Moreover, there is clearly a credible threat that the challenged provision will be invoked against Del Real, given that

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county district attorneys have specifically stated their intent to " fil[e] a law enforcement action." Bowden Decl. ¶ 13 & Ex. B at DelR0000058. Given this live threat of enforcement, this suit is clearly justiciable before the Court.

Doc. 26 at 15-16.

Defendant also suggested in its Answer that this court should abstain from deciding this case under Railroad Comm'n of Texas v. Pullman, 312 U.S. 496, 61 S.Ct. 643, 85 L.Ed. 971 (1941); Burford v. Sun Oil Co., 319 U.S. 315, 63 S.Ct. 1098, 87 L.Ed. 1424 (1943); Wilton v. Seven Falls Co., 515 U.S. 277, 115 S.Ct. 2137, 132 L.Ed.2d 214 (1995), and/or Brillhart v. Excess Ins. Co. of America, 316 U.S. 491, 62 S.Ct. 1173, 86 L.Ed. 1620 (1942). These doctrines do not apply to a request for declaratory relief in case of preemption. " Burford and Pullman abstentions are generally inappropriate when the case concerns preemption." Hotel Employees and Restaurant Employees Intern. Union v. Nevada Gaming Comm'n, 984 F.2d 1507, 1512 (9th Cir. 1993). District courts have broad discretion to stay or dismiss actions seeking declaratory judgment, as recognized in Brillhart and Wilton. Brillhart, 316 U.S. at 495; Wilton, 515 U.S. at 287. The Brillhart-Wilton doctrine rests on concerns about judicial economy and cooperative federalism. Brillhart, 316 U.S. at 495. In light of this purpose, district courts consider three primary factors when evaluating whether to entertain a declaratory judgment action: (1) avoiding needless determination of state law issues; (2) discouraging forum shopping; and (3) avoiding duplicative litigation. R.R. St. & Co. Inc. v. Transp. Ins. Co., 656 F.3d 966, 975 (9th Cir. 2011). None of these concerns are present here. A claim of federal preemption requires analysis and determination of the scope of state law; and the facts do not suggest forum shopping or the risk of duplicative litigation.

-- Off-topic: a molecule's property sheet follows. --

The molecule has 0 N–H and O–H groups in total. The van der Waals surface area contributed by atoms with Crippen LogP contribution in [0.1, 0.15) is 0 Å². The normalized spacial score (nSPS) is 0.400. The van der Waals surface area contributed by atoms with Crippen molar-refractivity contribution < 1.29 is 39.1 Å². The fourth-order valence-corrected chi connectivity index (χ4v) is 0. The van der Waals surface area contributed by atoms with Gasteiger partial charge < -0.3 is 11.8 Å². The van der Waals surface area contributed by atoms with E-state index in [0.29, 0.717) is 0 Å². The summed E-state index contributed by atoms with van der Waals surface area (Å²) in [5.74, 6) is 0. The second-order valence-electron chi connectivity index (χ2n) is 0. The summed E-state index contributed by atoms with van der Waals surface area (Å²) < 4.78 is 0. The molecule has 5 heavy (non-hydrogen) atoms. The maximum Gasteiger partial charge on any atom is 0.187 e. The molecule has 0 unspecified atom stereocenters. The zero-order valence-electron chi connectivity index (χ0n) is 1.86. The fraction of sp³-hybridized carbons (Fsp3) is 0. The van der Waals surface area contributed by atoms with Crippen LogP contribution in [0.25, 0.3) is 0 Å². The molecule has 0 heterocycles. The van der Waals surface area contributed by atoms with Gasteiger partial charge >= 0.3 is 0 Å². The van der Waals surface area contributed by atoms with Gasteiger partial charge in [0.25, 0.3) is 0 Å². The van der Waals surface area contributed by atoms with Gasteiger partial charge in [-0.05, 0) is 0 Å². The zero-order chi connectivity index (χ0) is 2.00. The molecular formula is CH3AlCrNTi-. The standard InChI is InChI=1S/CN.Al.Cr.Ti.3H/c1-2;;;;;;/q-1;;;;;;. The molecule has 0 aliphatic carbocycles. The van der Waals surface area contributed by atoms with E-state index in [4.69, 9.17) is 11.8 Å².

B. Relevant Federal Statutes and Regulations.